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Thread: Code enforcement vs. planning

  1. #1
    Member
    Registered
    Mar 2007
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    Los Angeles, CA
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    Code enforcement vs. planning

    Hola all, I've been interviewing the past few months for various planning positions and have made it to second interviews, but haven't been offered a position. I was however offered a position as a community improvement coordinator for a local city...it's basically the code enforcement position, but the city is rather small and this position is the only one of it's kind...and answers to the director of planning. would this be a step back for my career as a planner? or would the experience be worth it when applying for positions as a city planner later? thanks!

  2. #2
    Cyburbian
    Registered
    Feb 2002
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    Townville
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    1,047
    Its a fact of life for most planners that at some point code enforcement will be on your job description. And its also a necessary implementation tool.

    However, its a job that's not that easy.

    Planners (and most government employees) are not taught how to be "regulatory."

  3. #3
    Cyburbian Richmond Jake's avatar
    Registered
    Aug 2001
    Location
    Jukin' City
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    16,887
    I began my planning career in code enforcement. It was a foot in the door during an economic downturn when California planning jobs were few and far between. I bolted from it at my first opportunity.

    I say take the job, pay your dues, and start looking for something else right away.
    Annoyingly insensitive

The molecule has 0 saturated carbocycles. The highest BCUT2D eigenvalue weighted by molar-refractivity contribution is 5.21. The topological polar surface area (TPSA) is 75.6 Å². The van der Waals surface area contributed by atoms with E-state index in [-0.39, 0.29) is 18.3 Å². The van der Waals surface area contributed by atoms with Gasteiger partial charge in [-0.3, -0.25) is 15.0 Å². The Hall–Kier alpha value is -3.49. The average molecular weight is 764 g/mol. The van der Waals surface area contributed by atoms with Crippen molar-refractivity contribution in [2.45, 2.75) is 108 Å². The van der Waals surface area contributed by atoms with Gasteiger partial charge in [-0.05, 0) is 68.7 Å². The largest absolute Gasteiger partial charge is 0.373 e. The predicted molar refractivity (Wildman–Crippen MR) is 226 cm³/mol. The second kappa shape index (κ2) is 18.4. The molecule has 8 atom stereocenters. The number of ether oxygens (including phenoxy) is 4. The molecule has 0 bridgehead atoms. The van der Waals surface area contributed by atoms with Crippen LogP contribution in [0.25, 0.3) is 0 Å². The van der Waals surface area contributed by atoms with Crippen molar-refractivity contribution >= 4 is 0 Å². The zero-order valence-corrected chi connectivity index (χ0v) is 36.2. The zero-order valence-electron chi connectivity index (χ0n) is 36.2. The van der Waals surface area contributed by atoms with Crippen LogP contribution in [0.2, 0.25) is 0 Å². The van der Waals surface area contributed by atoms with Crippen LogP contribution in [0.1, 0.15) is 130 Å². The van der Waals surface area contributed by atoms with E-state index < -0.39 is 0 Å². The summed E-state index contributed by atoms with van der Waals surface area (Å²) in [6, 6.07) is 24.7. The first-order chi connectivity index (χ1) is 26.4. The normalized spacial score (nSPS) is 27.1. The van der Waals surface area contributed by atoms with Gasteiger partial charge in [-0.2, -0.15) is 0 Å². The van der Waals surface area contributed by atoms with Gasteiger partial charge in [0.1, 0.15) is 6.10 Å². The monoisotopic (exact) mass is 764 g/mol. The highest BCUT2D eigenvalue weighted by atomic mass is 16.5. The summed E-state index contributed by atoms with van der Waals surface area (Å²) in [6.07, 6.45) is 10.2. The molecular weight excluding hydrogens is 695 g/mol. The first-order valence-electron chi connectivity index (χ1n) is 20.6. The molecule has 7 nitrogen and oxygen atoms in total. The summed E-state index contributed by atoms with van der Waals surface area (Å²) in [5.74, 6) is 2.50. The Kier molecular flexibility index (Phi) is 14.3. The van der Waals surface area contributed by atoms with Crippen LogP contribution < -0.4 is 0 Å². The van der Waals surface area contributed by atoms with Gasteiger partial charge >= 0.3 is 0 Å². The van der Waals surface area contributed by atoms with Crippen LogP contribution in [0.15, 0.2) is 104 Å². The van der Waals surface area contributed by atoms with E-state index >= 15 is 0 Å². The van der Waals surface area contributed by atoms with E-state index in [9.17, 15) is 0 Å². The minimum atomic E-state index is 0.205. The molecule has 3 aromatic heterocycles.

4. #4
    Cyburbian
    Registered
    Dec 2006
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    midwest
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    It depends on what you want to do as a planner. The majority of land use planning positions (as opposed to economic development, international planning, historic preservation planning, etc.) involves some element of code enforcement. In some communities, long range planning (planners who work with comprehensive planning, transportation studies, downtown plans) might be a notch up from the current planners. In this specific case, the long range planners already understand how the planning process works in their community and their experience helps guide them creating comprehensive plans and other plans.

    Code-enforcement accounts for about 60-70 percent of my workload. I do review work for 8 communities (and a few others once in a blue moon). However, about 90-95 percent of the reviews focus in landscape plan review. So I review project sites for parkway trees, buffer yards, foundation landscaping, parking lot landscaping, and stormwater woody plant landscaping. Instead of juggling a dozen or so project sites from beginning to end, I juggle over a hundred landscpape reviews from the 8+ communities at any given time.

    IMO, code enforcement can be extremely boring at times. However, I think it's important to understand how each community interprets the zoning ordinance standards and requirements. I am planning on going back to school in a few years to work on an LA degree, so I am gaining valuable experience with my knowledge of plant material. I hope when I re-enter the work force after grad school as an LA/planner, my site plans and landscape plans will hold up to greater scrutiny by the communities I am contracted by because I know what to look for within the zoning ordinance(s).

    Hope this helps-

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